Cedro-Tanda A, Cordova-Solis A, Juarez-Cedillo T, Pina-Jimenez E, Hernandez-Caballero ME, Moctezuma-Meza C, Castelazo-Rico G, Gomez-Delgado A, Monsalvo-Reyes AC, Salamanca-Gomez FA, et al. Prevalence of HMTV in breast carcinomas and unaffected tissue from Mexican women. BMC Cancer. 2014;14:942.

  34. 34.

    Hachana M, Trimeche M, Ziadi S, Amara K, Gaddas N, Mokni M, Korbi S. Prevalence and characteristics of the MMTV-like associated breast carcinomas in Tunisia. Cancer Lett. 2008;271(2):222–30.

  35. 35.

    Fukuoka H, Moriuchi M, Yano H, Nagayasu T, Moriuchi H. No association of mouse mammary tumor virus-related retrovirus with Japanese cases of breast cancer. J Med Virol. 2008;80(8):1447–51.

  36. 36.

    Motamedifar M, Saki M, Ghaderi A. Lack of association of mouse mammary tumor virus-like sequences in Iranian breast cancer patients. Med Princ Pract. 2012;21(3):244–8.

  37. 37.

    Lawson JS, Glenn WK, Salmons B, Ye Y, Heng B, Moody P, Johal H, Rawlinson WD, Delprado W, Lutze-Mann L, et al. Mouse mammary tumor virus-like sequences in human breast cancer. Cancer Res. 2010;70(9):3576–85.

  38. 38.

    Levine PH, Pogo BG, Klouj A, Coronel S, Woodson K, Melana SM, Mourali N, Holland JF. Increasing evidence for a human breast carcinoma virus with geographic differences. Cancer. 2004;101(4):721–6.

  39. 39.

    Zammarchi F, Pistello M, Piersigilli A, Murr R, Di Cristofano C, Naccarato AG, Bevilacqua G. MMTV-like sequences in human breast cancer: a fluorescent PCR/laser microdissection approach. J Pathol. 2006;209(4):436–44.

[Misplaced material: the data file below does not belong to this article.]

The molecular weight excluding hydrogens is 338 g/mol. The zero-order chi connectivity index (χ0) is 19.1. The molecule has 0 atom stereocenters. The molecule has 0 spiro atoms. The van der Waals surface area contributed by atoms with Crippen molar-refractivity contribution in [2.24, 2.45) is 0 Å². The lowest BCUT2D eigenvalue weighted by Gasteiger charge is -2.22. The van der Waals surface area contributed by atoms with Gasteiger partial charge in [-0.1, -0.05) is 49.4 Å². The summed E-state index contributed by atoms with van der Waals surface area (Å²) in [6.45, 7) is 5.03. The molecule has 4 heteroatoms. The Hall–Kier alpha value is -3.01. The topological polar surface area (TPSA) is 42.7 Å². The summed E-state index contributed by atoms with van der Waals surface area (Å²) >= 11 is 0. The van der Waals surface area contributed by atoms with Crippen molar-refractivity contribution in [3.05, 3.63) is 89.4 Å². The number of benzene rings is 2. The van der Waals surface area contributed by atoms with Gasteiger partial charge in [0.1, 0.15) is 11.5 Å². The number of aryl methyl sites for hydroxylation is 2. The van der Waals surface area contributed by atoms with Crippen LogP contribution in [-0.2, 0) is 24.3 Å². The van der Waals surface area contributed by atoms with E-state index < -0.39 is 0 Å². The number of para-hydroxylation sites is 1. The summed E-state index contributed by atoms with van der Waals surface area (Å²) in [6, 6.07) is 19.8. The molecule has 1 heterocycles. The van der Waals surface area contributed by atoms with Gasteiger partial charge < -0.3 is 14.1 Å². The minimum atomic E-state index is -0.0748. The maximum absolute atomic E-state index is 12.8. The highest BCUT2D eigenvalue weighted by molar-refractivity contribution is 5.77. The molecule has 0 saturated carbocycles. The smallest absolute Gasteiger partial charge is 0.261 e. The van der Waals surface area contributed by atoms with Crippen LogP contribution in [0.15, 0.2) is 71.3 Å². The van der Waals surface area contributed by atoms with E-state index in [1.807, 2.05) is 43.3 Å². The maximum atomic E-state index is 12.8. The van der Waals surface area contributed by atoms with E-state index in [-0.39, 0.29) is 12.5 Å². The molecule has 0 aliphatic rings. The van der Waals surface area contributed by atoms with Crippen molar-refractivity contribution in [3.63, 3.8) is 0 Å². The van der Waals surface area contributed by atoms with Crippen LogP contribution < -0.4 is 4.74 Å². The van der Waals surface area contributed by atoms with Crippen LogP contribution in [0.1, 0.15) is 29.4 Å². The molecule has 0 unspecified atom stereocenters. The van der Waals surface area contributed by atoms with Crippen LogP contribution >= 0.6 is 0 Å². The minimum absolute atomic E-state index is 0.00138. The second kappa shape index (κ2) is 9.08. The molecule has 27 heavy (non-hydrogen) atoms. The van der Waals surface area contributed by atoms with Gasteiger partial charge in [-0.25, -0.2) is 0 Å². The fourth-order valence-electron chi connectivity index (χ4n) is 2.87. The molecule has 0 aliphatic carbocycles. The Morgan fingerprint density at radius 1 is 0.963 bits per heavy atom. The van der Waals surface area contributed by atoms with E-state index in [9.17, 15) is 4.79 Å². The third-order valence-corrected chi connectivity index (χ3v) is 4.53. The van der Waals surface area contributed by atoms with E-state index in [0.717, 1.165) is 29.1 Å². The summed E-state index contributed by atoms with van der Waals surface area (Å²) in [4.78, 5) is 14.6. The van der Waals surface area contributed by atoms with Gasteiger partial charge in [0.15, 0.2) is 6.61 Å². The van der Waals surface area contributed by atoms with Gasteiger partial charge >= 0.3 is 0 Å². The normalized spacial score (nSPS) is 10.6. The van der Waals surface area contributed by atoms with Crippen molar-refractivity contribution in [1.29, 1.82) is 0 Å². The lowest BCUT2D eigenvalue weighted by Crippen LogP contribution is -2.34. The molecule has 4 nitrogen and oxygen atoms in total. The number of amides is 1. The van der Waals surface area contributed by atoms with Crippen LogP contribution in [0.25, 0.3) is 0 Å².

40. 40.

    Naushad W, Bin Rahat T, Gomez MK, Ashiq MT, Younas M, Sadia H. Detection and identification of mouse mammary tumor virus-like DNA sequences in blood and breast tissues of breast cancer patients. Tumour Biol. 2014;35(8):8077–86.

  41. 41.

    Slaoui M, El Mzibri M, Razine R, Qmichou Z, Attaleb M, Amrani M. Detection of MMTV-like sequences in Moroccan breast cancer cases. Infect Agent Cancer. 2014;9:37.

  42. 42.

    Braitbard O, Roniger M, Bar-Sinai A, Rajchman D, Gross T, Abramovitch H, La Ferla M, Franceschi S, Lessi F, Naccarato AG, et al. A new immunization and treatment strategy for mouse mammary tumor virus (MMTV) associated cancers. Oncotarget. 2016;7(16):21168–80.

  43. 43.

    Faedo M, Ford CE, Mehta R, Blazek K, Rawlinson WD. Mouse mammary tumor-like virus is associated with p53 nuclear accumulation and progesterone receptor positivity but not estrogen positivity in human female breast cancer. Clin Cancer Res. 2004;10(13):4417–9.